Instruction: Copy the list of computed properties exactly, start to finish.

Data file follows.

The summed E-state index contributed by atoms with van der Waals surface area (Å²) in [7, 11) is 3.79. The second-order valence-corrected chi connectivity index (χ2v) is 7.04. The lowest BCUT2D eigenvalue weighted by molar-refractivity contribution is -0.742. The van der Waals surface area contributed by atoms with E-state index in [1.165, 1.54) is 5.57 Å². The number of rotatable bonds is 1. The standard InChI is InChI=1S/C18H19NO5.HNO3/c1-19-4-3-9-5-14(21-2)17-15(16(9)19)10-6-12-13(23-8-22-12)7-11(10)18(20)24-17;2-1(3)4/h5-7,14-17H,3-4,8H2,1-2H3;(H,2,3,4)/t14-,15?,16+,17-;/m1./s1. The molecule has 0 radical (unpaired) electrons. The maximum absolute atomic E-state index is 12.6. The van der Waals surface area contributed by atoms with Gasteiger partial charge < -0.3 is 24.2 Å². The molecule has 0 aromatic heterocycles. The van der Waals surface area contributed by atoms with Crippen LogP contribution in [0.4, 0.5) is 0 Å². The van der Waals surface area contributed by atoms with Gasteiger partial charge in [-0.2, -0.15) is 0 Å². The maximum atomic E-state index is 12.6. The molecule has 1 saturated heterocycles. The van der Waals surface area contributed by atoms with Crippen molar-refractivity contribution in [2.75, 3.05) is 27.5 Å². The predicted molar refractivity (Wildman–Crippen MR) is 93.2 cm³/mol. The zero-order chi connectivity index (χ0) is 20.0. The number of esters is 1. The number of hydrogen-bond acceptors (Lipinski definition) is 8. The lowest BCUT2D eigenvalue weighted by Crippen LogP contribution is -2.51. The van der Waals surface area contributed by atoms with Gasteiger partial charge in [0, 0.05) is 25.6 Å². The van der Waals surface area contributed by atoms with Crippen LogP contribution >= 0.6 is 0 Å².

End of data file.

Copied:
The summed E-state index contributed by atoms with van der Waals surface area (Å²) in [7, 11) is 3.79. The second-order valence-corrected chi connectivity index (χ2v) is 7.04. The lowest BCUT2D eigenvalue weighted by molar-refractivity contribution is -0.742. The van der Waals surface area contributed by atoms with E-state index in [1.165, 1.54) is 5.57 Å². The number of rotatable bonds is 1. The standard InChI is InChI=1S/C18H19NO5.HNO3/c1-19-4-3-9-5-14(21-2)17-15(16(9)19)10-6-12-13(23-8-22-12)7-11(10)18(20)24-17;2-1(3)4/h5-7,14-17H,3-4,8H2,1-2H3;(H,2,3,4)/t14-,15?,16+,17-;/m1./s1. The molecule has 0 radical (unpaired) electrons. The maximum absolute atomic E-state index is 12.6. The van der Waals surface area contributed by atoms with Gasteiger partial charge < -0.3 is 24.2 Å². The molecule has 0 aromatic heterocycles. The van der Waals surface area contributed by atoms with Crippen LogP contribution in [0.4, 0.5) is 0 Å². The van der Waals surface area contributed by atoms with Gasteiger partial charge in [-0.2, -0.15) is 0 Å². The maximum atomic E-state index is 12.6. The molecule has 1 saturated heterocycles. The van der Waals surface area contributed by atoms with Crippen molar-refractivity contribution in [2.75, 3.05) is 27.5 Å². The predicted molar refractivity (Wildman–Crippen MR) is 93.2 cm³/mol. The zero-order chi connectivity index (χ0) is 20.0. The number of esters is 1. The number of hydrogen-bond acceptors (Lipinski definition) is 8. The lowest BCUT2D eigenvalue weighted by Crippen LogP contribution is -2.51. The van der Waals surface area contributed by atoms with Gasteiger partial charge in [0, 0.05) is 25.6 Å². The van der Waals surface area contributed by atoms with Crippen LogP contribution >= 0.6 is 0 Å².